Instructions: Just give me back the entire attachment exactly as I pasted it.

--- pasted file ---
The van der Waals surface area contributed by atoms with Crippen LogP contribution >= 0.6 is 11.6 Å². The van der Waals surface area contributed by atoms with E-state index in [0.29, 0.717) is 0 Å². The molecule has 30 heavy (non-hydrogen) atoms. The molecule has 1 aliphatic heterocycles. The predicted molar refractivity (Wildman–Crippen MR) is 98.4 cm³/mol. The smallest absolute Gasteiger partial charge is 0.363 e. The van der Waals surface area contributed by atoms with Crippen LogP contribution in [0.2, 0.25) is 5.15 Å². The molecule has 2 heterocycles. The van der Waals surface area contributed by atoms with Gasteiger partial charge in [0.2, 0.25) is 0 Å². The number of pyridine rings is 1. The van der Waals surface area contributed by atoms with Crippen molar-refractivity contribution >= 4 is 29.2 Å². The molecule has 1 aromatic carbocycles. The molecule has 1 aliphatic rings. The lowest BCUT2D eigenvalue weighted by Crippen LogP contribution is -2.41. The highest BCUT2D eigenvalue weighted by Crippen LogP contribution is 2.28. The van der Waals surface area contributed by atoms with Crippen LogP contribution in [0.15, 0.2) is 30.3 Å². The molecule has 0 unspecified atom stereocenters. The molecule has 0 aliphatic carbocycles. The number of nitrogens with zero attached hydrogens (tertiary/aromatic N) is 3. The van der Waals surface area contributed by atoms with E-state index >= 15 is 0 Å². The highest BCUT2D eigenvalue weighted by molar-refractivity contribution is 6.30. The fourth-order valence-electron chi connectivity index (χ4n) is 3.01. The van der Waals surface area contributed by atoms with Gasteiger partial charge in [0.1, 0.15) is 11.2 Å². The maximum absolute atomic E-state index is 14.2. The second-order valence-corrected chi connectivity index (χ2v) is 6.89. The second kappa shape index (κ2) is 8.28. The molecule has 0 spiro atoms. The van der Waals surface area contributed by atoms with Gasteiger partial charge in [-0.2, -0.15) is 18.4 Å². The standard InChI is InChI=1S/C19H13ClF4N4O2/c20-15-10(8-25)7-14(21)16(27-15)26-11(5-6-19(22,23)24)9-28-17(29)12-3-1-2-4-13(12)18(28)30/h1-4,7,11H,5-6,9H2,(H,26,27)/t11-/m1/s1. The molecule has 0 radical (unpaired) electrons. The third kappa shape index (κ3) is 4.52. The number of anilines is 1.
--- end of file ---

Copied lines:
The van der Waals surface area contributed by atoms with Crippen LogP contribution >= 0.6 is 11.6 Å². The van der Waals surface area contributed by atoms with E-state index in [0.29, 0.717) is 0 Å². The molecule has 30 heavy (non-hydrogen) atoms. The molecule has 1 aliphatic heterocycles. The predicted molar refractivity (Wildman–Crippen MR) is 98.4 cm³/mol. The smallest absolute Gasteiger partial charge is 0.363 e. The van der Waals surface area contributed by atoms with Crippen LogP contribution in [0.2, 0.25) is 5.15 Å². The molecule has 2 heterocycles. The van der Waals surface area contributed by atoms with Gasteiger partial charge in [0.2, 0.25) is 0 Å². The number of pyridine rings is 1. The van der Waals surface area contributed by atoms with Crippen molar-refractivity contribution >= 4 is 29.2 Å². The molecule has 1 aromatic carbocycles. The molecule has 1 aliphatic rings. The lowest BCUT2D eigenvalue weighted by Crippen LogP contribution is -2.41. The highest BCUT2D eigenvalue weighted by Crippen LogP contribution is 2.28. The van der Waals surface area contributed by atoms with Crippen LogP contribution in [0.15, 0.2) is 30.3 Å². The molecule has 0 unspecified atom stereocenters. The molecule has 0 aliphatic carbocycles. The number of nitrogens with zero attached hydrogens (tertiary/aromatic N) is 3. The van der Waals surface area contributed by atoms with E-state index >= 15 is 0 Å². The highest BCUT2D eigenvalue weighted by molar-refractivity contribution is 6.30. The fourth-order valence-electron chi connectivity index (χ4n) is 3.01. The van der Waals surface area contributed by atoms with Gasteiger partial charge in [0.1, 0.15) is 11.2 Å². The maximum absolute atomic E-state index is 14.2. The second-order valence-corrected chi connectivity index (χ2v) is 6.89. The second kappa shape index (κ2) is 8.28. The molecule has 0 spiro atoms. The van der Waals surface area contributed by atoms with Gasteiger partial charge in [-0.2, -0.15) is 18.4 Å². The standard InChI is InChI=1S/C19H13ClF4N4O2/c20-15-10(8-25)7-14(21)16(27-15)26-11(5-6-19(22,23)24)9-28-17(29)12-3-1-2-4-13(12)18(28)30/h1-4,7,11H,5-6,9H2,(H,26,27)/t11-/m1/s1. The molecule has 0 radical (unpaired) electrons. The third kappa shape index (κ3) is 4.52. The number of anilines is 1.